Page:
8 Art Exhibitions To Visit This Winter

Is there a place for art during COVID-19? Unlike restaurants and shops, galleries can control the number of visitors more effectively. It is easier for galleries and art centers to arrange visiting hours or shorten them if needed. Thanks to vaccination, galleries found the courage to open this winter again. Tons of stunning exhibitions are already waiting for their visitors.

Check this article to choose art exhibitions of the greatest interest to you. The cherry on top – you can always take a virtual tour to see the exhibitions if you live far from them.

Exhibition #1: ‘In Love With The World’ by Annika Yi

Supported by Hyundai, Yi’s exhibition poses a question of what the human future would look like. The main dilemma, as you’ve already guessed, is how technology can co-exist with biology. If biology makes a ‘How order essay’ question pop up in your head, write your college essay and visit the exhibition after.

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Why visit ‘In Love With The World’?

  • Check the Turbine Hall in Tate Modern – it’s one of the oldest galleries in the United Kingdom; 
  • Called ‘aerobes,’ the floating machines are shaped in the form of marine organisms like jellyfish and mushrooms. Enjoy the artist’s creativity!
  • The jelly-shaped drones synchronize their movement with each other and the visitors. 

Can’t visit the gallery in real life? Check Tate Modern’s website to join the livestream of the stunningly beautiful AI.  

Exhibition #2: ‘Liquid Reality’ by MoMA and ‘Viva Video!’ by MOT

Why are there two exhibitions in the heading? The explanation is simple: both exhibitions (one in New York and the other one in Tokyo) are devoted to Shigeko Kubota. The shows are posthumous and pay tribute to one of the first artists to ever start working with video. As a part of the Fluxus group, Kubota was the first sculptor to add a video to the sculpture. 

One can see sculptures of liquid crystals in both Tokyo and New York. However, the Duchampiana series is available only in Tokyo. Inspired by Duchamp’s installations, the series features monitors embedded into the staircase. The monitors show the descending figure, alluding directly to Duchamp’s oeuvre.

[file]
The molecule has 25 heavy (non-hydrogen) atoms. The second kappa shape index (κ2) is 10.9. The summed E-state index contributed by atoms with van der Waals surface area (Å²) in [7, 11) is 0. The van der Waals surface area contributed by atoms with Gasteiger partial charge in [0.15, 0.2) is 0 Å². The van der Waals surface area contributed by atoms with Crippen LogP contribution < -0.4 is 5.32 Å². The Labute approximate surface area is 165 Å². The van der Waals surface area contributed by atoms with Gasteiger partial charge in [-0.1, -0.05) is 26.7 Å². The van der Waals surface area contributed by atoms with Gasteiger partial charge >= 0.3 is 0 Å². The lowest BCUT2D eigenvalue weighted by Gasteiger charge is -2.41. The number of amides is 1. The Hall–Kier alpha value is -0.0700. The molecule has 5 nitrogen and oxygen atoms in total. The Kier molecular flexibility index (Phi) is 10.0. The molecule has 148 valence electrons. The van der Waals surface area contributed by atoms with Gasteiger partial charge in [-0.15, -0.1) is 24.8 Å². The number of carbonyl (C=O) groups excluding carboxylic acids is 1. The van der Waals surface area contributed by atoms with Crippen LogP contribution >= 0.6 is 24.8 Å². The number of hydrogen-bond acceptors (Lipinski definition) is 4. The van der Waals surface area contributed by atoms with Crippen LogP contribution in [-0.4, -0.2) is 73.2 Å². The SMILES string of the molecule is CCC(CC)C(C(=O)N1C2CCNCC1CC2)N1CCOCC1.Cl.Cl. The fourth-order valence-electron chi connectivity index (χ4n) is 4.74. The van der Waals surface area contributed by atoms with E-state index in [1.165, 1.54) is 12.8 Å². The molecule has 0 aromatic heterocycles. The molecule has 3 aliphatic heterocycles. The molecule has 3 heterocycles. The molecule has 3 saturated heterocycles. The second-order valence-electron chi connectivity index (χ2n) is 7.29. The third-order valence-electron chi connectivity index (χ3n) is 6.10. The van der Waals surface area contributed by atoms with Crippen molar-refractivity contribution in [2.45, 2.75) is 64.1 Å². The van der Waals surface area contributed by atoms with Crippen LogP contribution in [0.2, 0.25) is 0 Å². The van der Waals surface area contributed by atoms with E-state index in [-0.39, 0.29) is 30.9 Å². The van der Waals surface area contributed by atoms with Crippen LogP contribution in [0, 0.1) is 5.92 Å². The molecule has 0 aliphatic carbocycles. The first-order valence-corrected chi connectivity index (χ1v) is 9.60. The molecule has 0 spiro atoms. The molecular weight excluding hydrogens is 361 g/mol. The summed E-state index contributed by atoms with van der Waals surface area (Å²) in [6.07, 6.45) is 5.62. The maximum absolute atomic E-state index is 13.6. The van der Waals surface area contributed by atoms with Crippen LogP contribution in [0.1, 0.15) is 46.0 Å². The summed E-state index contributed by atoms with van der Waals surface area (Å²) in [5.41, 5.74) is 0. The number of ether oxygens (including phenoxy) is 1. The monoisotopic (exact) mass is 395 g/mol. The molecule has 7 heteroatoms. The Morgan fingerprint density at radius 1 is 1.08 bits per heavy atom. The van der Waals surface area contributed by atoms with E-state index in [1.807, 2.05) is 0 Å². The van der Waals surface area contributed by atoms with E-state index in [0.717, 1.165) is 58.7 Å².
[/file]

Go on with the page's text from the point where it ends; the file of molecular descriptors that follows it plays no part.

Exhibition #3: ‘Normal Fault’ by Roxy Paine

Another artist who can’t stop pondering on the planet’s future, which is a good thing. The more we talk about environmental problems, the higher are the chances we’re going to solve them. Located in Kasmin Gallery, New York, Paine’s masterpieces include natural materials like epoxy, wood, and rocks, among others. 

By combining geology, politics, biology, the artist concludes the intersectionality of environmental problems. For instance, when politics silence environmentalists like Trump used to do, the problems only worsen.

Why visit ‘Normal Fault’?

  • You’ll learn more about environmentalism;
  • You’ll improve your social imagination;
  • The masterpieces are beautifully whimsical. 

Exhibition #4: ‘Softest Place on Earth’ by Zeinab Saleh

Currently exhibited in Camden Arts Centre, the series of charcoal pictures is an ode to the simplest things in life. How often do you rush to work without noticing the majestic beauty of a blossoming tree? That’s the problem of every modern individual. We are too saturated with mundane work to pay tribute to life. And this is the main idea Saleh’s drawings suggest.